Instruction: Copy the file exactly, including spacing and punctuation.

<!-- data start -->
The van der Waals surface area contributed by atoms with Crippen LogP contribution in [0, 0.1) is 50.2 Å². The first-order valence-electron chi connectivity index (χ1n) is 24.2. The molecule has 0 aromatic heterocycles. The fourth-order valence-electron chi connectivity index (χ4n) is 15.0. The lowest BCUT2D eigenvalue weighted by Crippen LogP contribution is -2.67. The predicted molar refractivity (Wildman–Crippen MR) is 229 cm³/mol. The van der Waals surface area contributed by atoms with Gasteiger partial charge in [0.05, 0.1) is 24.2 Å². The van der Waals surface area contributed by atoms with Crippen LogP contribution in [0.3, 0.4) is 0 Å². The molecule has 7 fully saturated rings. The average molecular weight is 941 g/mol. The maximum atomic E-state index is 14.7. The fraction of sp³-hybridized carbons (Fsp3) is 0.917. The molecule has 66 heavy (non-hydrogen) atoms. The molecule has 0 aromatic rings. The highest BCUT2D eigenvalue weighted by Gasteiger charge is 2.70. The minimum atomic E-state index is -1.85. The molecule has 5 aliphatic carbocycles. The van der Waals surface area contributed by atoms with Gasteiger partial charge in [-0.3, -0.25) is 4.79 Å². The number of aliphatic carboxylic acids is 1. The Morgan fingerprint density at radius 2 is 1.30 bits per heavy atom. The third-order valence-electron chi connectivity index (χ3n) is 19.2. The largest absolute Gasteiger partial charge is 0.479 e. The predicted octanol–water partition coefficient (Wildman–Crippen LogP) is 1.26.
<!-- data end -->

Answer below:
The van der Waals surface area contributed by atoms with Crippen LogP contribution in [0, 0.1) is 50.2 Å². The first-order valence-electron chi connectivity index (χ1n) is 24.2. The molecule has 0 aromatic heterocycles. The fourth-order valence-electron chi connectivity index (χ4n) is 15.0. The lowest BCUT2D eigenvalue weighted by Crippen LogP contribution is -2.67. The predicted molar refractivity (Wildman–Crippen MR) is 229 cm³/mol. The van der Waals surface area contributed by atoms with Gasteiger partial charge in [0.05, 0.1) is 24.2 Å². The van der Waals surface area contributed by atoms with Crippen LogP contribution in [0.3, 0.4) is 0 Å². The molecule has 7 fully saturated rings. The average molecular weight is 941 g/mol. The maximum atomic E-state index is 14.7. The fraction of sp³-hybridized carbons (Fsp3) is 0.917. The molecule has 66 heavy (non-hydrogen) atoms. The molecule has 0 aromatic rings. The highest BCUT2D eigenvalue weighted by Gasteiger charge is 2.70. The minimum atomic E-state index is -1.85. The molecule has 5 aliphatic carbocycles. The van der Waals surface area contributed by atoms with Gasteiger partial charge in [-0.3, -0.25) is 4.79 Å². The number of aliphatic carboxylic acids is 1. The Morgan fingerprint density at radius 2 is 1.30 bits per heavy atom. The third-order valence-electron chi connectivity index (χ3n) is 19.2. The largest absolute Gasteiger partial charge is 0.479 e. The predicted octanol–water partition coefficient (Wildman–Crippen LogP) is 1.26.